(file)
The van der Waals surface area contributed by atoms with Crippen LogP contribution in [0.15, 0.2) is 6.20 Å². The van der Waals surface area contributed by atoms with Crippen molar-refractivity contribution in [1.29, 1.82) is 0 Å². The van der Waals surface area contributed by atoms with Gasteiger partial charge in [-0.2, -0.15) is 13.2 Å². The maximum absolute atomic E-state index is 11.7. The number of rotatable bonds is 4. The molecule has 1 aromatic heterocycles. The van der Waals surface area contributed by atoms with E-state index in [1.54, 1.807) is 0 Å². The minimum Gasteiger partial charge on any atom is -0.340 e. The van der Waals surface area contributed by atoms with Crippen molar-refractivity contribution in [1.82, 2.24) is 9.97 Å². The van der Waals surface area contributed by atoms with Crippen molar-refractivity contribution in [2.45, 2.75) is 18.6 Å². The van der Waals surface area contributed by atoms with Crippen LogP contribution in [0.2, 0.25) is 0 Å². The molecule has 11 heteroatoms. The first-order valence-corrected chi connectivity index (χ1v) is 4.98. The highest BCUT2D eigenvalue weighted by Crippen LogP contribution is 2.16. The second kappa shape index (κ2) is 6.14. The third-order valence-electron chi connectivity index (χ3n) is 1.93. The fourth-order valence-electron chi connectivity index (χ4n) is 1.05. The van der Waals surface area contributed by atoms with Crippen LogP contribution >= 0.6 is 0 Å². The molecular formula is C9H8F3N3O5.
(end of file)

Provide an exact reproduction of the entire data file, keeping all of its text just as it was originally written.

The van der Waals surface area contributed by atoms with Crippen LogP contribution in [0.15, 0.2) is 6.20 Å². The van der Waals surface area contributed by atoms with Crippen molar-refractivity contribution in [1.29, 1.82) is 0 Å². The van der Waals surface area contributed by atoms with Gasteiger partial charge in [-0.2, -0.15) is 13.2 Å². The maximum absolute atomic E-state index is 11.7. The number of rotatable bonds is 4. The molecule has 1 aromatic heterocycles. The van der Waals surface area contributed by atoms with E-state index in [1.54, 1.807) is 0 Å². The minimum Gasteiger partial charge on any atom is -0.340 e. The van der Waals surface area contributed by atoms with Crippen molar-refractivity contribution in [1.82, 2.24) is 9.97 Å². The van der Waals surface area contributed by atoms with Crippen molar-refractivity contribution in [2.45, 2.75) is 18.6 Å². The van der Waals surface area contributed by atoms with Crippen LogP contribution in [0.2, 0.25) is 0 Å². The molecule has 11 heteroatoms. The first-order valence-corrected chi connectivity index (χ1v) is 4.98. The highest BCUT2D eigenvalue weighted by Crippen LogP contribution is 2.16. The second kappa shape index (κ2) is 6.14. The third-order valence-electron chi connectivity index (χ3n) is 1.93. The fourth-order valence-electron chi connectivity index (χ4n) is 1.05. The van der Waals surface area contributed by atoms with Crippen LogP contribution >= 0.6 is 0 Å². The molecular formula is C9H8F3N3O5.